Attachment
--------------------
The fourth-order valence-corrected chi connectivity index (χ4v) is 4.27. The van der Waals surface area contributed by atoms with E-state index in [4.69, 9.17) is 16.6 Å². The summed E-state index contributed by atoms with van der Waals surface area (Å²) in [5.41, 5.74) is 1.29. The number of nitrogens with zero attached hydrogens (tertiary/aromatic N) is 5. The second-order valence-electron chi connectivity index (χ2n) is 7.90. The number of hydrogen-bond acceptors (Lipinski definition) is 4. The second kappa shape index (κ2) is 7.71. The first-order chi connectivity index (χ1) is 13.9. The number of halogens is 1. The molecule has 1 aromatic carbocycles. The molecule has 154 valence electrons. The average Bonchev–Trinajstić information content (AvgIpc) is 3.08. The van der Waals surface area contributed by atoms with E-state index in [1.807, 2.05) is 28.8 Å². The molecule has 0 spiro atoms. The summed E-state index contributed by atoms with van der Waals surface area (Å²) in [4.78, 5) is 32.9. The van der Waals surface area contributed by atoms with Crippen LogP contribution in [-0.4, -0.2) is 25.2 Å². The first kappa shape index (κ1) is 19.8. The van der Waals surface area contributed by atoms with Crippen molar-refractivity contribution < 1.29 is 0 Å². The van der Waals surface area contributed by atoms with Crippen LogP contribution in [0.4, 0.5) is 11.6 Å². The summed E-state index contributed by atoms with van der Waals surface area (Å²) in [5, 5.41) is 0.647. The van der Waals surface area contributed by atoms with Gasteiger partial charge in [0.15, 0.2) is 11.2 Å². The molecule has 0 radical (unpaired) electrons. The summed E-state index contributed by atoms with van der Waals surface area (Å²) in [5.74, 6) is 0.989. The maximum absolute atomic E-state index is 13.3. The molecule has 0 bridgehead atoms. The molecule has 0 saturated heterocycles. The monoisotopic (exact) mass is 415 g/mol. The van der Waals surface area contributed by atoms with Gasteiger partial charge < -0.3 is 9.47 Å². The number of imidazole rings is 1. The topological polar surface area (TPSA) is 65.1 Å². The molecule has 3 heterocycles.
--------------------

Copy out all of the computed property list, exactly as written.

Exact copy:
The fourth-order valence-corrected chi connectivity index (χ4v) is 4.27. The van der Waals surface area contributed by atoms with E-state index in [4.69, 9.17) is 16.6 Å². The summed E-state index contributed by atoms with van der Waals surface area (Å²) in [5.41, 5.74) is 1.29. The number of nitrogens with zero attached hydrogens (tertiary/aromatic N) is 5. The second-order valence-electron chi connectivity index (χ2n) is 7.90. The number of hydrogen-bond acceptors (Lipinski definition) is 4. The second kappa shape index (κ2) is 7.71. The first-order chi connectivity index (χ1) is 13.9. The number of halogens is 1. The molecule has 1 aromatic carbocycles. The molecule has 154 valence electrons. The average Bonchev–Trinajstić information content (AvgIpc) is 3.08. The van der Waals surface area contributed by atoms with E-state index in [1.807, 2.05) is 28.8 Å². The molecule has 0 spiro atoms. The summed E-state index contributed by atoms with van der Waals surface area (Å²) in [4.78, 5) is 32.9. The van der Waals surface area contributed by atoms with Crippen LogP contribution in [-0.4, -0.2) is 25.2 Å². The first kappa shape index (κ1) is 19.8. The van der Waals surface area contributed by atoms with Crippen molar-refractivity contribution < 1.29 is 0 Å². The van der Waals surface area contributed by atoms with Crippen LogP contribution in [0.4, 0.5) is 11.6 Å². The summed E-state index contributed by atoms with van der Waals surface area (Å²) in [5, 5.41) is 0.647. The van der Waals surface area contributed by atoms with Gasteiger partial charge in [0.15, 0.2) is 11.2 Å². The molecule has 0 radical (unpaired) electrons. The summed E-state index contributed by atoms with van der Waals surface area (Å²) in [5.74, 6) is 0.989. The maximum absolute atomic E-state index is 13.3. The molecule has 0 bridgehead atoms. The molecule has 0 saturated heterocycles. The monoisotopic (exact) mass is 415 g/mol. The van der Waals surface area contributed by atoms with Gasteiger partial charge < -0.3 is 9.47 Å². The number of imidazole rings is 1. The topological polar surface area (TPSA) is 65.1 Å². The molecule has 3 heterocycles.